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How synthetic full backup works and why you might need it


The invention of synthetic full backups is one of the most important advancements in backup technology in the last few decades, right up there witih disk-based backups, deduplication, continuous data protection (CDP), and the cloud.

Here’s how they came to be and an explanation of what benefits they might offer.

Traditional backup options

There are essentially two very broad categories of what the backup industry calls backup levels;

you are either backing up everything (full backup) or you are backing up only what has changed (incremental backup). There are different types of incremental backups, but that’s really not relevant to this particular discussion. A typical set up runs incremental backups every night and full backups every week – or even less often than that.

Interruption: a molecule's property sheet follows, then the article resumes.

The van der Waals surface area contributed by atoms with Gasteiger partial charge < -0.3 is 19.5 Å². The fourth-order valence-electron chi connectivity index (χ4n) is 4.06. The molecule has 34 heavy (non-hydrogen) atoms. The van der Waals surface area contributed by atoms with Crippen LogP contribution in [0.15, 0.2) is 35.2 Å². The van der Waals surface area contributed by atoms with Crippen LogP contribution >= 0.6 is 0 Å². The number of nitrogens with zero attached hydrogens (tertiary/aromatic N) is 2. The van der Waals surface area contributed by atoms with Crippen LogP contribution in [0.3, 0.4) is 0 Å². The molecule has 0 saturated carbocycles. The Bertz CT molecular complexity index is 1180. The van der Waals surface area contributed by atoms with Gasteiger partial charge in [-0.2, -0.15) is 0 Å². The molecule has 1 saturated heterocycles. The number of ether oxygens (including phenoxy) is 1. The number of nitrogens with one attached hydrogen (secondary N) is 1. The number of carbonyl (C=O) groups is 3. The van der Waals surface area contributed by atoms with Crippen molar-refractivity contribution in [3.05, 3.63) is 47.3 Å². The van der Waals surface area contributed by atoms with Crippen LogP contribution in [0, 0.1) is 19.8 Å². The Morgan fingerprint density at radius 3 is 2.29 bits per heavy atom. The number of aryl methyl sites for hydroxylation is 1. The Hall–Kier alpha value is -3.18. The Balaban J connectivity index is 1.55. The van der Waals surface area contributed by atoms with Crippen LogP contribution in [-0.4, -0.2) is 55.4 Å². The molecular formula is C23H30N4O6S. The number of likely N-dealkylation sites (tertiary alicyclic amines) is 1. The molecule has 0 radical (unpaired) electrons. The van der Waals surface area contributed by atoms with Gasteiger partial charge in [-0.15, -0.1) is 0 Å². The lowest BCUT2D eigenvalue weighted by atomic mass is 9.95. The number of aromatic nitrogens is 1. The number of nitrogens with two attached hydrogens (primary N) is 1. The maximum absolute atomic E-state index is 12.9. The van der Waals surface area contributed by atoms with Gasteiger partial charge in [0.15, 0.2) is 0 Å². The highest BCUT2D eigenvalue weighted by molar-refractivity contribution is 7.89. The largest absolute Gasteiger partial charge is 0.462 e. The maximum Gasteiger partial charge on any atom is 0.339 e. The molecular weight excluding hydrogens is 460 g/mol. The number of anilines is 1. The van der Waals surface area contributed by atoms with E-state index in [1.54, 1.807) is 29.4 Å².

The reason for periodic full backups is what happens when you perform a restore. Traditional backup software will restore all data found on the full backup – even if some of the data on that tape has been replaced by newer versions that will be found on incremental backups. The restore process will then begin restoring new or updated files from the various incremental backups, in the order that they were created.

This process of performing multiple restores, some of which are restoring data that will be overwritten, is inefficient to say the least. If the restores are coming from tape, you must also add the time required to insert and load each tape, seek to the appropriate place on the tape, and eject the tape once it is no longer needed. This process can take over five minutes per tape.

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